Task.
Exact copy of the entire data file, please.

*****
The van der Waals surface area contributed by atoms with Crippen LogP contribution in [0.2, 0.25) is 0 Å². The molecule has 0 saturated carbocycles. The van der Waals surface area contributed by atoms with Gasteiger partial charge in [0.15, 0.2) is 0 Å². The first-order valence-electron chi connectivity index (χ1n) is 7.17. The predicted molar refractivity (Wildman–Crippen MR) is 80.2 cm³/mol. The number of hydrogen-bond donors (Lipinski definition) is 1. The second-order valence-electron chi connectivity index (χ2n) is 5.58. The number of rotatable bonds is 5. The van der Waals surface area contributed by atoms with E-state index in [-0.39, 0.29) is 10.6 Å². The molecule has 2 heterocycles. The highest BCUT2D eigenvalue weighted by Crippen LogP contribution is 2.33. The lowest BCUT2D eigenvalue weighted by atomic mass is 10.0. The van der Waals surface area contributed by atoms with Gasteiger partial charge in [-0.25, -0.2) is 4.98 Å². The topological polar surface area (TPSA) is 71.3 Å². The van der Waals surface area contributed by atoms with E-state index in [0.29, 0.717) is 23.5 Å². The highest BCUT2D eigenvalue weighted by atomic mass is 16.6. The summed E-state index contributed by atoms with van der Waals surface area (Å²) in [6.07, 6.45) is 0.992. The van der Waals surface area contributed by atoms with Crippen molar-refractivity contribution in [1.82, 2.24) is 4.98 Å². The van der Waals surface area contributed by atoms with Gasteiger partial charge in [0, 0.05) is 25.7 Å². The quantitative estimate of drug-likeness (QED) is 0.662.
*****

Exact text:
The van der Waals surface area contributed by atoms with Crippen LogP contribution in [0.2, 0.25) is 0 Å². The molecule has 0 saturated carbocycles. The van der Waals surface area contributed by atoms with Gasteiger partial charge in [0.15, 0.2) is 0 Å². The first-order valence-electron chi connectivity index (χ1n) is 7.17. The predicted molar refractivity (Wildman–Crippen MR) is 80.2 cm³/mol. The number of hydrogen-bond donors (Lipinski definition) is 1. The second-order valence-electron chi connectivity index (χ2n) is 5.58. The number of rotatable bonds is 5. The van der Waals surface area contributed by atoms with E-state index in [-0.39, 0.29) is 10.6 Å². The molecule has 2 heterocycles. The highest BCUT2D eigenvalue weighted by Crippen LogP contribution is 2.33. The lowest BCUT2D eigenvalue weighted by atomic mass is 10.0. The van der Waals surface area contributed by atoms with Gasteiger partial charge in [-0.25, -0.2) is 4.98 Å². The topological polar surface area (TPSA) is 71.3 Å². The van der Waals surface area contributed by atoms with E-state index in [0.29, 0.717) is 23.5 Å². The highest BCUT2D eigenvalue weighted by atomic mass is 16.6. The summed E-state index contributed by atoms with van der Waals surface area (Å²) in [6.07, 6.45) is 0.992. The van der Waals surface area contributed by atoms with Crippen molar-refractivity contribution in [1.82, 2.24) is 4.98 Å². The van der Waals surface area contributed by atoms with Gasteiger partial charge in [0, 0.05) is 25.7 Å². The quantitative estimate of drug-likeness (QED) is 0.662.